UAE-Israel Peace Dealtext_fields
The peace deal signed between United Arab Emirates (UAE) and Israel, after several rounds of negotiations under the aegis of US president Donald Trump, is mainly about UAE recognising and establishing full diplomatic relations with, Israel in addition to co-operation between the two countries in sectors of security, investment, technology, energy, health, environment, culture and tourism. Following the issue of a joint declaration about the deal, there have been mixed responses across the globe in general and in West Asia in particular. Naturally, when America and Israel hail the tripartite agreement as a huge win, Palestinian groups uniformly oppose it. Hamas has called it a stab in the back, while the Palestinian Authority headed by Mahmoud Abbas has said that the deal amounts a betrayal of Jerusalem, Al-Aqsa and the Palestinian cause.
The deal contains a provision that further Jewish settlements in east Jerusalem, densely populated by Palestinians, declared by Israeli prime minister Benjamin Netanyahu, will be suspended, which fails to meet Palestinian demands. The main reason is that the wording 'will suspend' does not even indicate that occupation will be abolished. Further, it also amounts to a rejection of the theory of two-states in Palestinian land - which the US itself had proposed earlier. The solution of the US was a formula recognising the land occupied by Palestinians and Gaza as an autonomous region without its own military. The 2002 peace plan proposed by Arab League including the UAE, had also stressed on this proposal. Hence the response of Palestinian groups that the current proposal which is silent on that concept is unacceptable. Even Jordan, which has expressed optimism that the deal would help taking forward the stalled peace talks, made it conditional on the principle that it should lead to establishment of a Palestinian state in the area annexed by Israel in the 1967 Six-day Arab-Israel war. And Jordan is one among the three Arab countries that had recognised Israel already.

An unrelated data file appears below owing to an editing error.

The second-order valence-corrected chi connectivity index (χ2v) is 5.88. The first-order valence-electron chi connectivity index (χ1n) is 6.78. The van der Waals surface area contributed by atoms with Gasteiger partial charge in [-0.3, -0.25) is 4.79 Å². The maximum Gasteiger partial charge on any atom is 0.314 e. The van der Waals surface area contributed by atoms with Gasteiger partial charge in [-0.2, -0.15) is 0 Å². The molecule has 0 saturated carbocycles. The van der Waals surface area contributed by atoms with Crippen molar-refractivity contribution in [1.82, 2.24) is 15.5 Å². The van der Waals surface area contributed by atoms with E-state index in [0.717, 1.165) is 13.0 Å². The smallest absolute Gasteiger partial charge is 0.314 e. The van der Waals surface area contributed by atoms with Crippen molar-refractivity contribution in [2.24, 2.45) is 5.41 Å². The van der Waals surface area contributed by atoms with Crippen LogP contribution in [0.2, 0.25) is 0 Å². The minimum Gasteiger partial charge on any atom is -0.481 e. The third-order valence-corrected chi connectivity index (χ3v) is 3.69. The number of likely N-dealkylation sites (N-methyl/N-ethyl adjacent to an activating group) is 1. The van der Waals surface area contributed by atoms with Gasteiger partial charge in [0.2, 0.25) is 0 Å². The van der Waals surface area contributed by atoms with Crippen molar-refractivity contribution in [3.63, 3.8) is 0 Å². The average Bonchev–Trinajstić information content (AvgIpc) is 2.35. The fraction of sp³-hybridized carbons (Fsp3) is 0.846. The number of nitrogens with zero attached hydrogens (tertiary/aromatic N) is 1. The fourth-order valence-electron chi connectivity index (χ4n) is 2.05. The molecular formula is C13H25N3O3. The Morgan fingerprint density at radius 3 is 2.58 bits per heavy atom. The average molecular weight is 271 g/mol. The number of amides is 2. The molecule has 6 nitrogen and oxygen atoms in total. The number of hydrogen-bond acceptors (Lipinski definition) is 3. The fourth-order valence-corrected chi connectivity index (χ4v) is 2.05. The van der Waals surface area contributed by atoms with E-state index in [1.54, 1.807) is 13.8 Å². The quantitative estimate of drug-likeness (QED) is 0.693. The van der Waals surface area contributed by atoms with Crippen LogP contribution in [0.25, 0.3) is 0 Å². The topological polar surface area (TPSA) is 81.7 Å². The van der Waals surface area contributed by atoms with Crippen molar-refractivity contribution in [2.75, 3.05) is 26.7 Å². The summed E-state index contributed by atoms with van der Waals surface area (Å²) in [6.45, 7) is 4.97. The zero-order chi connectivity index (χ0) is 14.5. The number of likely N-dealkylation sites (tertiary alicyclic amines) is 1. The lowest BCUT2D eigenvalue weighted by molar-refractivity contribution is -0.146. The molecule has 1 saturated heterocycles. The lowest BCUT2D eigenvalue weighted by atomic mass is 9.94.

One of the first countries to hail the US-Israel-UAE declaration was Egypt under president Abdul Fatah Al-Sisi, the first country to have recognised Israel through the Camp David peace treaty in 1978. Sister Gulf country Oman also has backed UAE. Iran and Turkey are in the forefront of Muslim countries to openly, and staunchly, criticise the new treaty. The Turkish foreign ministry commented that " history and the collective conscience of people in the Middle East will not forget and never forgive the 'hypocritical behaviour' of the UAE in agreeing to normalise ties with Israel." European nations including Germany, Britain, France and Spain welcome the US-led agreement. In the US, Trump's rival and Democratic presidential candidate Joe Biden has welcomed UAE's decision to openly recognise Israel, calling it a historic step and " a welcome, brave, and badly-needed act of statesmanship". While saying this, he also reiterated his opposition to Israel's annexation of territories and vowed that he and his running mate Senator Kamala Harris would work to expand efforts to keep the Middle East region in peace.
In a nutshell, the world's response to the Middle East conundrum , which has been burning in the Middle East as powder keg in store for the last three quarters of a century and has led to several wars, is that it should be solved peacefully. And for achieving lasting peace in the region, the generally held view is that it can be done only through mutual understanding between Israel and Arabs with an attitude of give and take. But in spite of peace talks that were held at different levels through different stages, they went without concrete results due to, above all the rigidity of America. Had the US shown any sincerity and will in implementing directly or through the UN the Camp David and Oslo accords, both sponsored by America, West Asia would not have remained the region of conflict that it is today. Even now, the US Opposition nor the outside world is under the illusion that Donald Trump has any other motive to get UAE to sign the deal with Israel, albeit showing the threat of Iran, than his pursuit of a second term in the White House. And as for Iran, which is critical of UAE for the deal, it cannot totally wash its hands off the responsibility for the atmosphere of tension that exists in the Gulf either.